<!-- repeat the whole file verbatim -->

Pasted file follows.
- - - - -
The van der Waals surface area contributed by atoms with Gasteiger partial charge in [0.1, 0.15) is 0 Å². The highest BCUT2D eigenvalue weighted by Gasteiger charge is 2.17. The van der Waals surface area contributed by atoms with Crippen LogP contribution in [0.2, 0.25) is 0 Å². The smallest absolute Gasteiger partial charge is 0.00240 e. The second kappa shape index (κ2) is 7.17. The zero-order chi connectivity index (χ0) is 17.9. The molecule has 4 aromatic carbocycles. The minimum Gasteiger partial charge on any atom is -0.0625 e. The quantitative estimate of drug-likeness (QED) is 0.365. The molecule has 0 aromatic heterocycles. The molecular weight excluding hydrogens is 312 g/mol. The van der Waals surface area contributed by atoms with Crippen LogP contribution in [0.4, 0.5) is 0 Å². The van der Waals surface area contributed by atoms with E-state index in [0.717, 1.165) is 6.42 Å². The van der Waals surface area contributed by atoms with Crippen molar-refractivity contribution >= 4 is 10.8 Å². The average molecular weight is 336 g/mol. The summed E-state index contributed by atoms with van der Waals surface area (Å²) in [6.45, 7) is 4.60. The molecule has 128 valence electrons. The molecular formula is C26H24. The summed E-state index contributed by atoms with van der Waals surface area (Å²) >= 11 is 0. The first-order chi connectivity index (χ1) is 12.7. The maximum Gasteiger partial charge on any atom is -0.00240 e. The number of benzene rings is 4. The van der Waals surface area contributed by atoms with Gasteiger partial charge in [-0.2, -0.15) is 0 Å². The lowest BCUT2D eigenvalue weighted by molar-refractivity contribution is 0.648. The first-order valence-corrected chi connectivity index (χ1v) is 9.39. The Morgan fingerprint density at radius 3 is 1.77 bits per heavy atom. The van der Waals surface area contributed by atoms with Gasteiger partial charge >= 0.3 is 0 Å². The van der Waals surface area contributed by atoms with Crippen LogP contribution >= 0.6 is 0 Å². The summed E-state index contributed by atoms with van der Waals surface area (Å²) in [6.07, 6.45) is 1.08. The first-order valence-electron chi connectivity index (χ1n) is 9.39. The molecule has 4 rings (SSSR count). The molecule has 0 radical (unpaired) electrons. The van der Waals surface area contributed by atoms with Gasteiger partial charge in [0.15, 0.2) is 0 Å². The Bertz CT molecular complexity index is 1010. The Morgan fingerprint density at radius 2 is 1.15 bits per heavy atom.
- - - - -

The van der Waals surface area contributed by atoms with Gasteiger partial charge in [0.1, 0.15) is 0 Å². The highest BCUT2D eigenvalue weighted by Gasteiger charge is 2.17. The van der Waals surface area contributed by atoms with Crippen LogP contribution in [0.2, 0.25) is 0 Å². The smallest absolute Gasteiger partial charge is 0.00240 e. The second kappa shape index (κ2) is 7.17. The zero-order chi connectivity index (χ0) is 17.9. The molecule has 4 aromatic carbocycles. The minimum Gasteiger partial charge on any atom is -0.0625 e. The quantitative estimate of drug-likeness (QED) is 0.365. The molecule has 0 aromatic heterocycles. The molecular weight excluding hydrogens is 312 g/mol. The van der Waals surface area contributed by atoms with Crippen LogP contribution in [0.4, 0.5) is 0 Å². The van der Waals surface area contributed by atoms with E-state index in [0.717, 1.165) is 6.42 Å². The van der Waals surface area contributed by atoms with Crippen molar-refractivity contribution >= 4 is 10.8 Å². The average molecular weight is 336 g/mol. The summed E-state index contributed by atoms with van der Waals surface area (Å²) in [6.45, 7) is 4.60. The molecule has 128 valence electrons. The molecular formula is C26H24. The summed E-state index contributed by atoms with van der Waals surface area (Å²) >= 11 is 0. The first-order chi connectivity index (χ1) is 12.7. The maximum Gasteiger partial charge on any atom is -0.00240 e. The number of benzene rings is 4. The van der Waals surface area contributed by atoms with Gasteiger partial charge in [-0.2, -0.15) is 0 Å². The lowest BCUT2D eigenvalue weighted by molar-refractivity contribution is 0.648. The first-order valence-corrected chi connectivity index (χ1v) is 9.39. The Morgan fingerprint density at radius 3 is 1.77 bits per heavy atom. The van der Waals surface area contributed by atoms with Gasteiger partial charge >= 0.3 is 0 Å². The van der Waals surface area contributed by atoms with Crippen LogP contribution >= 0.6 is 0 Å². The summed E-state index contributed by atoms with van der Waals surface area (Å²) in [6.07, 6.45) is 1.08. The first-order valence-electron chi connectivity index (χ1n) is 9.39. The molecule has 4 rings (SSSR count). The molecule has 0 radical (unpaired) electrons. The van der Waals surface area contributed by atoms with Gasteiger partial charge in [0.15, 0.2) is 0 Å². The Bertz CT molecular complexity index is 1010. The Morgan fingerprint density at radius 2 is 1.15 bits per heavy atom.